I keep telling you I am quitting, and I am not. Today, September 6th, ten years ago, I was sitting in my aerie in Kuwait, overlooking the Arabian Gulf, when I gathered all my nerve and went public.
I’d always wanted to write.
What better time? While every move was a great adventure, there was a downside. The downside is that it takes a while to gather your “band of brothers” (mine tend to be mostly sisters), your buddies, your protection against the inevitable rudeness of life. I was still reeling from leaving the strong band we had formed in Qatar (and still we are in touch, celebrating and protecting one another), and I was not yet sure where my Kuwait friends would come from.
I was in for a big surprise. I met wonderful friends through blogging. To the best of my knowledge, I am the last one standing of my blogging friends at that time; they were crucial to my investment in Kuwait, and the returns on that investment. I learned from them, I changed a lot of my thinking due to new ideas they introduced, and I profited greatly from our relationships. The friendships I formed in Kuwait rocked my world.
I was so scared, at the beginning, putting myself and my ideas out there. I loved the feedback I got, and get. I wanted a place to tell my stories so I wouldn’t forget them, and to ponder things I still don’t understand well. Your feedback and input are a great gift to me.
I still love sharing our trips with you, and, from time to time, puzzlements from my own culture. I’m still that little girl from Juneau, Alaska, a stranger in a strange land.
Thank you for a wonderful ten years. No, I am not planning to stop. I’ve had to be more patient with myself. Expat lives have spaces in them, time is different outside the United States, less full-all-the-time. I can’t blog the way I used to. I can’t quilt the way I used to. My time is full with AdventureMan, and grandchildren, and family, and church, and volunteer experiences.
We have a wonderful life, and we still get restless. We take two large trips a year now, to satisfy that wanderlust, and smaller trips to Mobile for Syrian food, to New Orleans for the escape and for Ethiopian food, to Atlanta to see friends, to Seattle to see family – and for Chinese food, to Panama City and Apalachicola for family and oysters. LOL, yes, there is a pattern. And meanwhile, we are surrounded by some of the best Gulf seafoods, and some of the best BBQ in the world, but man cannot live on BBQ alone.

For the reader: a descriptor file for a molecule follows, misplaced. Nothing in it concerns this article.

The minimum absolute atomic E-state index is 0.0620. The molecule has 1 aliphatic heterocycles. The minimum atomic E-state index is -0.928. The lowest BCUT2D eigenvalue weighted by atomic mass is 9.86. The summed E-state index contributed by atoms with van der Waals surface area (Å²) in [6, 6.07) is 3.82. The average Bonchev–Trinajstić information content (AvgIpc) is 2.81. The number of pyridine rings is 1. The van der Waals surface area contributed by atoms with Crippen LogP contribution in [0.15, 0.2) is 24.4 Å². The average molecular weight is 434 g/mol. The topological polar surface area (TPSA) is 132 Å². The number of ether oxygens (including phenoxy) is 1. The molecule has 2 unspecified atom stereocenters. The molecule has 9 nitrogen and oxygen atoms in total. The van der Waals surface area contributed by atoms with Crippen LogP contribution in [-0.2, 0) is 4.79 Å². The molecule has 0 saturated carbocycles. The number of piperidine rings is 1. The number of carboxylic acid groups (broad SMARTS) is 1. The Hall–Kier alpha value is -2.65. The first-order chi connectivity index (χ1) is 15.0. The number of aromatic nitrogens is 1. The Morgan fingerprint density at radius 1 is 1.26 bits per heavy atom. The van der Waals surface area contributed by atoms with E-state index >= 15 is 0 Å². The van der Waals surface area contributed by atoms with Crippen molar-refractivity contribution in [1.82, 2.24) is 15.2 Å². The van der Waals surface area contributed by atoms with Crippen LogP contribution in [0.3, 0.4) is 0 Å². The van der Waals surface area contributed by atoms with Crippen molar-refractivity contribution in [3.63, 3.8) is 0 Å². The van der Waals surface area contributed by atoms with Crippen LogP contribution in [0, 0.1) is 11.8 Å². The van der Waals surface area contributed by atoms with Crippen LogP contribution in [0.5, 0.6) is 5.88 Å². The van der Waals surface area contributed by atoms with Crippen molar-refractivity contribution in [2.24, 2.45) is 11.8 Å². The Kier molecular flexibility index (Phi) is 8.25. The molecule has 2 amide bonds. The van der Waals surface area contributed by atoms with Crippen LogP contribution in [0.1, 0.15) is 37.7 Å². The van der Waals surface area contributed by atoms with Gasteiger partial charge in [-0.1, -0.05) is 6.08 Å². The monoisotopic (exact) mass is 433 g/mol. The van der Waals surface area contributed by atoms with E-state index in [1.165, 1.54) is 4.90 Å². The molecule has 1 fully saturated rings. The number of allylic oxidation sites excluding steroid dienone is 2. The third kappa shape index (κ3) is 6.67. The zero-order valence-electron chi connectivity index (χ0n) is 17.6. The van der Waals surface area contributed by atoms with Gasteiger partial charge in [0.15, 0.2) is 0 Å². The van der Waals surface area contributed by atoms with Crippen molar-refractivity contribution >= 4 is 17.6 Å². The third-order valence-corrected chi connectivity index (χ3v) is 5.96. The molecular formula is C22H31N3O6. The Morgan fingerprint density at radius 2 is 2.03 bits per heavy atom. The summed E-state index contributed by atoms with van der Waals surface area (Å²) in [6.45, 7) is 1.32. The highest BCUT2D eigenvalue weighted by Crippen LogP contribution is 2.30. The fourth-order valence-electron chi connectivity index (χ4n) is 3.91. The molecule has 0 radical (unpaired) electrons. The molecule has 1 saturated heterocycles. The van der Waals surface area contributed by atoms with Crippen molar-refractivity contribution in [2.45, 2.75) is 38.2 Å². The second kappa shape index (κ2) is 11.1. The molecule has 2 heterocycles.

Thank you for hanging in there for all these years, and for all the fun we’ve had together. Thank you for helping me learn about and understand the nuances, the deep underbellies of the cultures I otherwise would have skimmed over, never knowing the depth and richness I was missing out on. Thank you for your friendships, and for all the stories you have shared with me in the background that helped me see things differently. It’s you who have rocked my world, with your honesty and your bravery.
And while you are here, have some mint tea – yes, the mint is from our garden – and cake. Those Venetian ones are soaked in liqueurs, but there are some chocolate ones, and a gingered fruit or two . . . You are always welcome.
My first encounter this morning was in the locker room, with the young water aerobics instructor I really like. I was glad to have a moment with her. I needed to thank her for helping me out the week before, when I started swimming classes with my little “I’m two, almost three” adorable granddaughter.
(This is a photo from the Prescott YMCA, this is not me and my granddaughter )
These are those classes where the parent/grandparent/foster parent is in the pool with the little one, helping them to be slithery fishes, or to safely enter and exit the pool, and we were having a great time until, in her two year old way, she suddenly looked at me and wished I were her mother.
Her face got all screwed up, and I was afraid she was going to cry, so I tried distracting her and it just made things worse.